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Title page for ETD etd-11172016-132059


Type of Document Dissertation
Author Ellis, Daryl Tad
Author's Email Address daryl.t.ellis@gmail.com
URN etd-11172016-132059
Title Desire, Knowledge, and the Origins of Self-Consciousness: A Theological Account in Conversation with Augustine, Aquinas, and Freud
Degree PhD
Department Religion
Advisory Committee
Advisor Name Title
Paul J. DeHart Committee Chair
Bruce L. McCormack Committee Member
Bruce Morrill Committee Member
Ellen T. Armour Committee Member
J. Patout Burns Committee Member
Keywords
  • Sigmund Freud
  • Augustine of Hippo
  • Thomas Aquinas
  • knowledge
  • desire
  • self-consciousness
  • theological anthropology
Date of Defense 2016-09-23
Availability unrestricted
Abstract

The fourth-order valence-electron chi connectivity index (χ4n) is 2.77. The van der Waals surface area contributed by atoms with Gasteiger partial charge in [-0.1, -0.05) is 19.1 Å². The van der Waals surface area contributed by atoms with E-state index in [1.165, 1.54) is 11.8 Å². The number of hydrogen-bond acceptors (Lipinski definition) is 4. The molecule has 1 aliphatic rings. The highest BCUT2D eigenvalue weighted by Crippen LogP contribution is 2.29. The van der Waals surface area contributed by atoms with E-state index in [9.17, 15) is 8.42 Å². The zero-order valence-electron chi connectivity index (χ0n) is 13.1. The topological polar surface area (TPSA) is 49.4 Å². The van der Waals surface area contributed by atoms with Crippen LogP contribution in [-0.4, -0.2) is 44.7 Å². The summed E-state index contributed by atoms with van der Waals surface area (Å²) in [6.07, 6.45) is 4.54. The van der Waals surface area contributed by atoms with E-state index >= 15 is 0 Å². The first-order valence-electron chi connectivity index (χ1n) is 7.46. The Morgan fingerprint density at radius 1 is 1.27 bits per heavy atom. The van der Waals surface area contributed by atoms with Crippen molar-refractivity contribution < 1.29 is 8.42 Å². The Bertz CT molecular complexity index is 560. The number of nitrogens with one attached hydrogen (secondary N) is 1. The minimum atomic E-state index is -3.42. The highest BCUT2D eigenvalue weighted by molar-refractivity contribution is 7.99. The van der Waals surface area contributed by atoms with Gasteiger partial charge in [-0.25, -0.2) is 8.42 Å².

This dissertation proposes a novel way of reconceptualizing the nature, origins, and theological significance of egoic self-consciousness that successfully eludes the deeply-rooted impulse to ground the “self” circularly through an act of epistemic reflection (e.g. Descartes) or a priori presupposition (e.g. Kant). It does so by constructively resourcing two intellectual traditions: (1) the Augustinian/Thomist synthesis and particularly its meta-physical framework for specifying the exitus-reditus structure of creation, the human soul and the interrelated diversity of its vertically layered powers of apprehension (viz. knowledge) and appetite (viz. desire), and the varieties of intensive and extroverted unity that characterize human existence as deficient similitudes of God’s simplicity and (2) the metapsychology of Sigmund Freud and particularly his discovery of a human capacity through which we unconsciously identify with certain sense-perceptions such that they are perceived in terms of a pre-reflective wholeness that eludes the subject/object division (e.g. “I am the breast”). The resulting argument is that egoic self-consciousness emerges as an act of identification that slowly condenses around “our” bodies following the painful disruption of our archaic identification with the maternal body. For as long as this act endures it produces the pre-reflective wholeness that we later signify reflectively and epistemically: “I am this body.” Furthermore, this theorization can be synthesized with an Augustinian/Thomist anthropology as a distinct identifying “layer” of the soul—complete with an apprehensive and appetitive power—that stands “between” the sensitive and intellectual layers of the soul. The resulting anthropology yields a maximally orderly ac-count of the developmental, created, and teleological relation between self-consciousness, the powers of the soul, and the varieties of unity in human existence. When situated in this manner, self-consciousness can be understood alongside three other analogous types of intensive unity—the soul, self-knowledge, and the vertical alignment of our appetites—all of which are deficiently similar to the intelligible whence and whither of all creation: the absolute intensive simplicity of the divine essence.

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